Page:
My Personal Experience with the “School at Home” Style

Over the past 11 or so years of homeschooling, we have dabbled in this style more than once.

Some years or parts of years, I have bought workbooks for every subject, from places like Spectrum and Catholic Heritage Curricula. We have also bought workbooks from Seton Home Study and even fully enrolled various students.  Currently, my oldest (10th grade) is enrolled in their special services department, which provides special books, plans, and tests for students with a variety of special needs (in our case, dyslexia/ADD/LDs)

I have found this style to be a good fit for particular seasons, for particular children. I have one child who needs to know exactly what is expected of her at all times. She thrives when she sees she has X amount of work left to do on this day, this week, or this year, with clear cut directions and grading policies.  I have another child who loves to get up at the crack of dawn, get all her work done early, in order to have the rest of the day for her writing projects, art, and play. She can crank through her lesson plans like nobody’s business. 🙂

Honestly, though, my more highly sensitive children do not do as well with this style, but that could be due to other personality factors.  The emphasis on correct answers, test scores, more “dry” information in textbooks,  and fitting in to a proposed schedule do not bring out their best qualities.

As their teacher and possibly the most highly sensitive of the bunch, I like some things about this style but dislike others. It was a good fit for times I needed someone else to be responsible for “something” because I was full up.  Ultimately, I was still responsible, but it was a healthy way to get the basics done without feeling like the whole world was on my shoulders.

At the same time, I have difficulty with the pressure of getting things done at a certain time during those years that we had enrolled.  Not like I want to be all loosey-goosey all the time, but just *knowing* there was a deadline and I had to meet it put pressure on me that I didn’t need, especially when I knew it didn’t have to be that way.   I could see the green grass over the homeschooling fence and missed it!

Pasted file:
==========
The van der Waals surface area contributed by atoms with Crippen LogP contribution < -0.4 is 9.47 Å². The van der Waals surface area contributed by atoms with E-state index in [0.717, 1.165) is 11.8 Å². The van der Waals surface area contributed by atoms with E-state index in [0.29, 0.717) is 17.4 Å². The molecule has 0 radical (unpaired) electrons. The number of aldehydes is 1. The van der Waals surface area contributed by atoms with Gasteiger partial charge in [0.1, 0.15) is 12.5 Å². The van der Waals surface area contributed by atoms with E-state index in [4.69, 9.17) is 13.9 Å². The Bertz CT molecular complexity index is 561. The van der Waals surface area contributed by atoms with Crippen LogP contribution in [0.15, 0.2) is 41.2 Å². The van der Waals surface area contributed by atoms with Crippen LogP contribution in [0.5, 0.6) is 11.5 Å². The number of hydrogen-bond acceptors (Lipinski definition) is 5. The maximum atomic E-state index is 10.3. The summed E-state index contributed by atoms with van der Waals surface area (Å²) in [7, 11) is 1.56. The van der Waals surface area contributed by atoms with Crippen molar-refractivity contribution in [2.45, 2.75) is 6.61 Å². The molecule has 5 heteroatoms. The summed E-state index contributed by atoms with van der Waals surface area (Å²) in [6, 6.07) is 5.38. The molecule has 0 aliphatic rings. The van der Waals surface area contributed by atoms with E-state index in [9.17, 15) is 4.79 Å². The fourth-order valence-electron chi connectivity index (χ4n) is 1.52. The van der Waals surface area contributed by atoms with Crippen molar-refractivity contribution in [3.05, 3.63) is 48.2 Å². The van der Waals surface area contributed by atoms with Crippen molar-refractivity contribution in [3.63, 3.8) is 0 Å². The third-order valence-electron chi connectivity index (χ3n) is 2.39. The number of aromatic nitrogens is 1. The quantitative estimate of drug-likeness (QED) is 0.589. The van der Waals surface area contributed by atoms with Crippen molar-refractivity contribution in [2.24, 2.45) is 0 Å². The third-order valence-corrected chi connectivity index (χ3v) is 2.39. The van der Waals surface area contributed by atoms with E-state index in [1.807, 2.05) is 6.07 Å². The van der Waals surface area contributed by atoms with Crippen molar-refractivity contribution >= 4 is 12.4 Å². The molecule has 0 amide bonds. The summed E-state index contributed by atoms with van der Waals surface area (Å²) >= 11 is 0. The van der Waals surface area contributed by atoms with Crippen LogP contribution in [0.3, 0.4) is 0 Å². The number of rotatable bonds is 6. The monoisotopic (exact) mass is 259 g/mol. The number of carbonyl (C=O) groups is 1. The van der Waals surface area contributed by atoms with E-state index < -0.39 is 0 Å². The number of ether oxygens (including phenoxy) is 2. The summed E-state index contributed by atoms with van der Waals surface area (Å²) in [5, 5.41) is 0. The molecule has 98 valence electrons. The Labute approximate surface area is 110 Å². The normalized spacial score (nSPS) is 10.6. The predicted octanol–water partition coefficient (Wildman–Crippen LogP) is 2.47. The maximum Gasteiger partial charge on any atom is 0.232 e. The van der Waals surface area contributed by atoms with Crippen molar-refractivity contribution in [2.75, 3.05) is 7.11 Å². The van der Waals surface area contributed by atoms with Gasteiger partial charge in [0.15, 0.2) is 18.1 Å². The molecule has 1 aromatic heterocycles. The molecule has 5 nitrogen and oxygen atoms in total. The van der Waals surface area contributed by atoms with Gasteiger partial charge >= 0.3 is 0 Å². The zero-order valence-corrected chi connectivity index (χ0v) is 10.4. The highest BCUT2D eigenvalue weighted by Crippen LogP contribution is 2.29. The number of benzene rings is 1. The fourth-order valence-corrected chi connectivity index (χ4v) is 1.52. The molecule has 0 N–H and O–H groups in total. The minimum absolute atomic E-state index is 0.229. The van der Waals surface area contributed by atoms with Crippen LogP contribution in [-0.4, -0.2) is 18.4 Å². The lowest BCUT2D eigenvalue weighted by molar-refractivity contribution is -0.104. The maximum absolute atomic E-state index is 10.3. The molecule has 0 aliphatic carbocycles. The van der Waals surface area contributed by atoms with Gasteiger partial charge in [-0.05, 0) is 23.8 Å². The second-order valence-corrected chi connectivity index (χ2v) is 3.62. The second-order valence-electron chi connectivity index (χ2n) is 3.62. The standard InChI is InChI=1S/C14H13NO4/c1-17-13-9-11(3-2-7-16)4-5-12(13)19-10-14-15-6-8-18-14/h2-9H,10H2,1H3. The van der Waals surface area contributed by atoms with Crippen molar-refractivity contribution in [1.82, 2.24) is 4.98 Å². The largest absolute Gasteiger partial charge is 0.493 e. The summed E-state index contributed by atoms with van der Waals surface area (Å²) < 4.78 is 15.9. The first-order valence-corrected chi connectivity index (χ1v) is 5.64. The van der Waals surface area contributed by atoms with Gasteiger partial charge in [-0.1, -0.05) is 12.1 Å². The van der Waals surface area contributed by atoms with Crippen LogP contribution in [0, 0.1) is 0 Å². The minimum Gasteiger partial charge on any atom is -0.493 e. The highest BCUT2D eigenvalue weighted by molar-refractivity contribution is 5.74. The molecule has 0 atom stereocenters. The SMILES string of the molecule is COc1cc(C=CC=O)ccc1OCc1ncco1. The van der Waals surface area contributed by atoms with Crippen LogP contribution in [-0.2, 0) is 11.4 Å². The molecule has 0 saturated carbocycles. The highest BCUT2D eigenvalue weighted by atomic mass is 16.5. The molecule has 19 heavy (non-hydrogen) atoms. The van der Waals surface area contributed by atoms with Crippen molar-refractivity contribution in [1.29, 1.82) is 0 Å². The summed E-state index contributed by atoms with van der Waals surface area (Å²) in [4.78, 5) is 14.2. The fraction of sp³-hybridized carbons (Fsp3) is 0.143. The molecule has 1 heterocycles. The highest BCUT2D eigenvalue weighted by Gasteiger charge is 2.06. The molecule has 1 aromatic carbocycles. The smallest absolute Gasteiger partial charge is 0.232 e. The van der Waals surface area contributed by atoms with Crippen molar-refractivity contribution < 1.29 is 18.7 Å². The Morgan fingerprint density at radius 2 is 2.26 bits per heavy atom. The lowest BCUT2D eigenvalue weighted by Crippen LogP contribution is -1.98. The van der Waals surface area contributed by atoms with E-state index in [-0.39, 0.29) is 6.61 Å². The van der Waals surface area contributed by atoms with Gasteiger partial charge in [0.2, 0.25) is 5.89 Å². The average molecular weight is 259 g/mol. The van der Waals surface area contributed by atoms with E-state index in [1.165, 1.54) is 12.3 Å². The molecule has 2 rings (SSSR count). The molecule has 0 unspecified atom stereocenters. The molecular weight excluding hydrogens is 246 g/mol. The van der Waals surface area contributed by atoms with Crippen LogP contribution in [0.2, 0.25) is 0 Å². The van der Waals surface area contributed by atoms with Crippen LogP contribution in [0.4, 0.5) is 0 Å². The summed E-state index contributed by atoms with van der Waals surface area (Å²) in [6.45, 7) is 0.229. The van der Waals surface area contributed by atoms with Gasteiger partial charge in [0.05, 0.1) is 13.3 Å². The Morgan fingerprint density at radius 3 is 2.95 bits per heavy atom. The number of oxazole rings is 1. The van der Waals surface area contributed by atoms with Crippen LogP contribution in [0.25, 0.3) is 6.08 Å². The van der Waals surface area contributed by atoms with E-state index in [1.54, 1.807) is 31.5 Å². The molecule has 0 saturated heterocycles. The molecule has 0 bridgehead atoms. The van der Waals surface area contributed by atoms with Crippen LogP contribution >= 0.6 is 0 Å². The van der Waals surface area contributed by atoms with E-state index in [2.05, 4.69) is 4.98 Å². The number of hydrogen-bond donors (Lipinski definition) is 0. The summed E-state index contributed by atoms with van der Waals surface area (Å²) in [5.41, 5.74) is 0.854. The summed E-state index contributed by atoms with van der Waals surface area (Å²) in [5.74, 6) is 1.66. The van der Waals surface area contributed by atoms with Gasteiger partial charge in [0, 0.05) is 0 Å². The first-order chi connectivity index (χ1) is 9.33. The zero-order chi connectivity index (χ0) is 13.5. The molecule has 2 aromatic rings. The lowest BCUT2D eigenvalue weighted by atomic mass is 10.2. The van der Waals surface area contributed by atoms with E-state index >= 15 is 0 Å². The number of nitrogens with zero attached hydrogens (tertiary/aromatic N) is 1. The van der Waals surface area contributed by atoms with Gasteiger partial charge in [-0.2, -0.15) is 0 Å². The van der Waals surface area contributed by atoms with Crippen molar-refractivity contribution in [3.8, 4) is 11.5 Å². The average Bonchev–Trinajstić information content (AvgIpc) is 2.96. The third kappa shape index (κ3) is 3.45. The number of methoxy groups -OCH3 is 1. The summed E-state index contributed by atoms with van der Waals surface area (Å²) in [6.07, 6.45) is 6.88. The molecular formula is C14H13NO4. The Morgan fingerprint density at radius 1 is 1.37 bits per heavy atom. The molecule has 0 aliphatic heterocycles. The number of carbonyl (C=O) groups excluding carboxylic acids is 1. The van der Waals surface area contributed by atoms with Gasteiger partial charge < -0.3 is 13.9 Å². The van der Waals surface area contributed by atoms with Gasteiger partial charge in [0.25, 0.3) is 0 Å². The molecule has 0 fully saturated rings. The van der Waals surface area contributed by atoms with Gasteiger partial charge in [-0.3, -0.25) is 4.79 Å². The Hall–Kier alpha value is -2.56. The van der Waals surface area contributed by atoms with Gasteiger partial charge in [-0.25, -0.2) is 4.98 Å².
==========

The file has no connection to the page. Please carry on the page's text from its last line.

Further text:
I felt guilty crossing large portions off a pre-written schedule, or “wasting” half of workbooks that we paid good money for, when a child quickly grasped a concept or a book had too much review.   On the flip side, I felt pressure when a child was “behind” and tended to at least subconsciously put that pressure onto the child.

I enjoyed the quiet that one child provided me (the one that liked to get up early and get it done all by herself), but I needed to poke and prod several other children all day every day, and that is not one of my strong suits. Nor do I want our life together to be like that all the time.

I think that was my greatest gripe with the “school at home” style. I don’t want our life together to be like that all the time.  Elaine Aron, who coined the term “Highly Sensitive Person,” calls us the “royal or priestly advisors.”  We tend to want to think more deeply, desire a rich personal experience of life, and want to impart our wisdom to our children of the true, the good, and the beautiful of existence.  This doesn’t mix as well with the scripted and drier “school at home” style.

If I’m going to go to all the trouble to homeschool, I want it to be meaningful and beautiful. I don’t want to be saying, as I did the year we were all doing Seton, “I wanted so much better for us, so much more. So much more than just filling in workbooks and teaching to the test to get that good grade.”

What are your experiences with the traditional or school at home style? Does it mesh well with your particular personality and family? I’d love to hear about it in the comments.

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Disclaimer: These posts are simply my opinion based on my own experience and study.  Please make sure to follow the homeschooling laws required of your own state/country.

2 thoughts on “The Homeschool Styles vs. HSP Series #1: “School at Home”

    1. Thanks Sarah! It’s coming along. Writing it is even helping me clarify some things for next year that I hadn’t realized before. 🙂